By The Polling Observatory (Robert Ford, Will Jennings, Mark Pickup and Christopher Wlezien). The homepage of The Polling Observatory can be found here, and you can read more posts by The Polling Observatory here.
This is the forty-fourth in a series of posts that report on the state of the parties as measured by opinion polls. By pooling together all the available polling evidence we can reduce the impact of the random variation each individual survey inevitably produces. Most of the short term advances and setbacks in party polling fortunes are nothing more than random noise; the underlying trends – in which we are interested and which best assess the parties’ standings – are relatively stable and little influenced by day-to-day events. If there can ever be a definitive assessment of the parties’ standings, this is it. Further details of the method we use to build our estimates of public opinion can be found here.
Politics has returned with a vengeance after a brief festive cease-fire. All the parties have moved into campaign mode with just a few months left until election day, and news schedules are now daily filled with briefings, policy announcements, and the wearying trench warfare of spin, with hyperbolic claims and counter-claims hurled back and forth. What have the voters made of it all? Our last report tracked polling up to the beginning of December, so the latest estimates from the Polling Observatory cover two months: the December lull as well as the January campaigning.
So far, there is little evidence of any decisive impact on the overall balance of power. Labour support has been stable for the past two months – our February 1st estimate of 32.2% is exactly the same as our estimate for December 1st. There has been a great deal written in the media about an alleged slump in Labour fortunes, but this story seems to be behind the curve of polling – Labour support did experience a substantial drop in the early autumn, but has been stable since. Given that much of the autumn fall in Labour support seems to be concentrated in Scotland, where the recent wave of constituency polls by Lord Ashcroft has confirmed a massive swing from Labour to the SNP, it is possible that overall support for Ed Miliband’s party has not declined at all in England and Wales in the past year.
Conservative support has picked up a bit over the past two months, but most of the gain merely recovered the ground lost in November. We now have them at 31.2%, one point behind Labour, and still stuck in the 30 to 32% band where they been marooned for almost three years. The Conservatives will hope that their positive economic message, and David Cameron’s sizeable ratings advantage over Ed Miliband, will start to deliver polling gains as the election approaches, but as yet we see little sign of this.
UKIP received less attention over the winter than they enjoyed during their vintage autumn, crowned by two by-election victories. This may explain the slight dip in their poll ratings, down 0.7 points to 15.5%. Both of the main parties will hope that Farage’s insurgents will be squeezed in a more sustained way as election day approaches, but there is no evidence of this yet – 15.5% remains above the highest ratings the party received before 2014.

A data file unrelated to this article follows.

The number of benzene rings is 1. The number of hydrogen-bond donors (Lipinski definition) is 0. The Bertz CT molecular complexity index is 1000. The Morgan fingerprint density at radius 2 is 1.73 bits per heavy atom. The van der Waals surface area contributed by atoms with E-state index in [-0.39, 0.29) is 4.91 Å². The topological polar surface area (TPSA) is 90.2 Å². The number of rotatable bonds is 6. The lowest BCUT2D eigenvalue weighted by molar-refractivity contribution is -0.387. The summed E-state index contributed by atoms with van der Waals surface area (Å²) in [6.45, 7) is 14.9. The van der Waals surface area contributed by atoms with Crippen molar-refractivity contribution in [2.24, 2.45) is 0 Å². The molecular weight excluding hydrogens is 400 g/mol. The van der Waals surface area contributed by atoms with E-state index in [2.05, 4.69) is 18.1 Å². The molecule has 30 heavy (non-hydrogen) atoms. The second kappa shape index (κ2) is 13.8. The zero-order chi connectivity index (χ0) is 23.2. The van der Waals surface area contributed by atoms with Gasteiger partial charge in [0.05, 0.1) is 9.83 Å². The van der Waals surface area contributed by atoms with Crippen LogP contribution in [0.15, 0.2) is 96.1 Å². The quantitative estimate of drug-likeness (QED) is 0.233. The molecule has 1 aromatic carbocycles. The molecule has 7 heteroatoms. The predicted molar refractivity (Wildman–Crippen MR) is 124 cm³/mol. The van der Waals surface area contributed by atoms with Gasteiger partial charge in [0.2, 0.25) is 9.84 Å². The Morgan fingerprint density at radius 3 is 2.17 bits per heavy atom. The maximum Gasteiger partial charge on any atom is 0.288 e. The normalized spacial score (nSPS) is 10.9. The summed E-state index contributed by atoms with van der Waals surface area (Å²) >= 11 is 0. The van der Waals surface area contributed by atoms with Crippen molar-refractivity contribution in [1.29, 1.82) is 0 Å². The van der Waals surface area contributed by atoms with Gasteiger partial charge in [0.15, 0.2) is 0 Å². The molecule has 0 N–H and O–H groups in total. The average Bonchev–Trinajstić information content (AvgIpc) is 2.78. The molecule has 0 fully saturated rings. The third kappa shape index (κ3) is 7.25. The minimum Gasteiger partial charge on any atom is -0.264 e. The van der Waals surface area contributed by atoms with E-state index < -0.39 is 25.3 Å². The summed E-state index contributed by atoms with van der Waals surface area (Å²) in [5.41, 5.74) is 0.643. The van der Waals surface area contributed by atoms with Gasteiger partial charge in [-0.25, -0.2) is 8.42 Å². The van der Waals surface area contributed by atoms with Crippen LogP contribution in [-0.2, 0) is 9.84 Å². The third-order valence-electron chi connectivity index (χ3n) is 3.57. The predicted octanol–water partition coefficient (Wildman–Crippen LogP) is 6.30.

The Liberal Democrats slid once again over the past two months – down 0.5% to 8.0%, a record low on our revised methodology. The party’s famed constituency campaign organisations become ever more vital to its prospects one election day as its national poll numbers continue to flatline.
The other big political story of the past two months has been the “Green surge”, with support for the environmentalists soaring, particularly among disaffected younger voters, and pushing the Liberal Democrats into fifth in some polls. This month we have for the first time added estimates for the Greens. Our systematic inspection of the polling evidence does not support the narrative of a “surge” concentrated in the past few months, which seems to be the result of selective analysis of the most favourable polls. Instead, we find that support for the Greens has been steadily increasing for about a year, and – at 6.3% – is now more than double the level recorded at the beginning of 2014. As so often in this turbulent election cycle, the true impact of the Greens’ rise is hard to gauge at present – while there is a sustained and genuine shift towards them, it is concentrated among the segment of the electorate (under 25s) that is least likely to vote, and also most likely to be adversely affected by new voter registration rules. In addition, the Greens’ organisation is relatively weak, and so there remain doubts about whether the party has the capacity to mobilise and turn out its new support base. Despite the conventional wisdom that the Greens are hurting Labour, it is striking that the rise in Green support over the past few months has much more closely mirrored the (continued) decline in Liberal Democrat support.
With the four party politics of 2014 now giving way to five or six party politics, it is becoming ever more important to consider May 2015 at the constituency level. We have been working hard on developing our constituency level prediction model over the past couple of months, and we will very shortly unveil our seat level forecasts for the election. These will then be updated regularly along with the polling estimates.